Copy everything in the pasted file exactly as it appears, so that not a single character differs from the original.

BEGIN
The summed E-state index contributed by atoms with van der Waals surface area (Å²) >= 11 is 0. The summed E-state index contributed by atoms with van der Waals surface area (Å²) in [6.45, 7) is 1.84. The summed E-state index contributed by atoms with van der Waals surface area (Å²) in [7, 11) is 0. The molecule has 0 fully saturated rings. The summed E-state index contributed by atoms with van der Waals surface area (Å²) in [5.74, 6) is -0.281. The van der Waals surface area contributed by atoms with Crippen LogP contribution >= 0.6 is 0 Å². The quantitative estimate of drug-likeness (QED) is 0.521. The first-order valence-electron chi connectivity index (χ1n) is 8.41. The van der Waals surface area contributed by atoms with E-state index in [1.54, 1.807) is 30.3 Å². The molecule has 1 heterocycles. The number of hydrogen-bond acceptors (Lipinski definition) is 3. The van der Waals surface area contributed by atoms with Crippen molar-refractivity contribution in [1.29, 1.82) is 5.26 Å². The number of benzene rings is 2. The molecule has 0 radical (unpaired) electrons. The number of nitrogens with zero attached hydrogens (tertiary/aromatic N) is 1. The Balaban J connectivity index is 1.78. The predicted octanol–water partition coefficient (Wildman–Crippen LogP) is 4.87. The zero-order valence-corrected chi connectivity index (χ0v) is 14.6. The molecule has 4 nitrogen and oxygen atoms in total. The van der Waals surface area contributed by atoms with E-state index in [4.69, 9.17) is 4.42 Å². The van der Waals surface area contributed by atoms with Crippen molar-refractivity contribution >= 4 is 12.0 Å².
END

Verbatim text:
The summed E-state index contributed by atoms with van der Waals surface area (Å²) >= 11 is 0. The summed E-state index contributed by atoms with van der Waals surface area (Å²) in [6.45, 7) is 1.84. The summed E-state index contributed by atoms with van der Waals surface area (Å²) in [7, 11) is 0. The molecule has 0 fully saturated rings. The summed E-state index contributed by atoms with van der Waals surface area (Å²) in [5.74, 6) is -0.281. The van der Waals surface area contributed by atoms with Crippen LogP contribution >= 0.6 is 0 Å². The quantitative estimate of drug-likeness (QED) is 0.521. The first-order valence-electron chi connectivity index (χ1n) is 8.41. The van der Waals surface area contributed by atoms with E-state index in [1.54, 1.807) is 30.3 Å². The molecule has 1 heterocycles. The number of hydrogen-bond acceptors (Lipinski definition) is 3. The van der Waals surface area contributed by atoms with Crippen molar-refractivity contribution in [1.29, 1.82) is 5.26 Å². The number of benzene rings is 2. The molecule has 0 radical (unpaired) electrons. The number of nitrogens with zero attached hydrogens (tertiary/aromatic N) is 1. The Balaban J connectivity index is 1.78. The predicted octanol–water partition coefficient (Wildman–Crippen LogP) is 4.87. The zero-order valence-corrected chi connectivity index (χ0v) is 14.6. The molecule has 4 nitrogen and oxygen atoms in total. The van der Waals surface area contributed by atoms with E-state index in [4.69, 9.17) is 4.42 Å². The van der Waals surface area contributed by atoms with Crippen molar-refractivity contribution >= 4 is 12.0 Å².